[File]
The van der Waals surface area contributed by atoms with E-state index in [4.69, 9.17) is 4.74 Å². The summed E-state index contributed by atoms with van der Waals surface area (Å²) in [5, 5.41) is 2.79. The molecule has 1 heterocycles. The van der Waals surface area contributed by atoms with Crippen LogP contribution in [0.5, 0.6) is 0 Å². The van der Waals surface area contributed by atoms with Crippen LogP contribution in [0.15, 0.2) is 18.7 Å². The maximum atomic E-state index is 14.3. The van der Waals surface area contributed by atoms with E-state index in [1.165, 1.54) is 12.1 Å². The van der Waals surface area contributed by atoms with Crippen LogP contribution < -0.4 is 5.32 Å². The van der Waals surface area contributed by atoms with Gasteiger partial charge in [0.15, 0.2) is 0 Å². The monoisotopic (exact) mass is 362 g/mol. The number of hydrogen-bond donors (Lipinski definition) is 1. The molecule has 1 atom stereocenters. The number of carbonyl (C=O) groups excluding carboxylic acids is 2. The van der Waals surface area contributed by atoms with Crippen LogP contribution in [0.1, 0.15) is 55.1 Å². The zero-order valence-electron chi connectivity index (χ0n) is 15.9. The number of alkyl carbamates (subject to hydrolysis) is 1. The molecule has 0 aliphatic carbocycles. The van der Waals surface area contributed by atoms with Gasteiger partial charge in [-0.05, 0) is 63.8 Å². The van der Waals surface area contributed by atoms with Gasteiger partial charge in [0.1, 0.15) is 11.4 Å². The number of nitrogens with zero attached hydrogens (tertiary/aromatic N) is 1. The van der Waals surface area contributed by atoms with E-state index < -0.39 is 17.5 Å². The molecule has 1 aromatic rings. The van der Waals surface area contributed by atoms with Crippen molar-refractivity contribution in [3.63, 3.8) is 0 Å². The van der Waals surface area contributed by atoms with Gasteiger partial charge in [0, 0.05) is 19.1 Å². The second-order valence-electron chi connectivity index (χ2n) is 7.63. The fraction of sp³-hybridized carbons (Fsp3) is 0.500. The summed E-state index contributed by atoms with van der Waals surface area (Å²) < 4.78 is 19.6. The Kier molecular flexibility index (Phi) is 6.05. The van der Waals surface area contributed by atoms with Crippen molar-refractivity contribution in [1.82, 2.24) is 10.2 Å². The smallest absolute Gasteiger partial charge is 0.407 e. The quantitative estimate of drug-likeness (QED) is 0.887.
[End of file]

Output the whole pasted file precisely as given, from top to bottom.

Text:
The van der Waals surface area contributed by atoms with E-state index in [4.69, 9.17) is 4.74 Å². The summed E-state index contributed by atoms with van der Waals surface area (Å²) in [5, 5.41) is 2.79. The molecule has 1 heterocycles. The van der Waals surface area contributed by atoms with Crippen LogP contribution in [0.5, 0.6) is 0 Å². The van der Waals surface area contributed by atoms with Crippen LogP contribution in [0.15, 0.2) is 18.7 Å². The maximum atomic E-state index is 14.3. The van der Waals surface area contributed by atoms with E-state index in [1.165, 1.54) is 12.1 Å². The van der Waals surface area contributed by atoms with Crippen LogP contribution < -0.4 is 5.32 Å². The van der Waals surface area contributed by atoms with Gasteiger partial charge in [0.15, 0.2) is 0 Å². The monoisotopic (exact) mass is 362 g/mol. The number of hydrogen-bond donors (Lipinski definition) is 1. The molecule has 1 atom stereocenters. The number of carbonyl (C=O) groups excluding carboxylic acids is 2. The van der Waals surface area contributed by atoms with Crippen LogP contribution in [0.1, 0.15) is 55.1 Å². The zero-order valence-electron chi connectivity index (χ0n) is 15.9. The number of alkyl carbamates (subject to hydrolysis) is 1. The molecule has 0 aliphatic carbocycles. The van der Waals surface area contributed by atoms with Gasteiger partial charge in [-0.05, 0) is 63.8 Å². The van der Waals surface area contributed by atoms with Gasteiger partial charge in [0.1, 0.15) is 11.4 Å². The number of nitrogens with zero attached hydrogens (tertiary/aromatic N) is 1. The van der Waals surface area contributed by atoms with E-state index < -0.39 is 17.5 Å². The molecule has 1 aromatic rings. The van der Waals surface area contributed by atoms with Crippen molar-refractivity contribution in [3.63, 3.8) is 0 Å². The van der Waals surface area contributed by atoms with Gasteiger partial charge in [0, 0.05) is 19.1 Å². The second-order valence-electron chi connectivity index (χ2n) is 7.63. The fraction of sp³-hybridized carbons (Fsp3) is 0.500. The summed E-state index contributed by atoms with van der Waals surface area (Å²) < 4.78 is 19.6. The Kier molecular flexibility index (Phi) is 6.05. The van der Waals surface area contributed by atoms with Crippen molar-refractivity contribution in [1.82, 2.24) is 10.2 Å². The smallest absolute Gasteiger partial charge is 0.407 e. The quantitative estimate of drug-likeness (QED) is 0.887.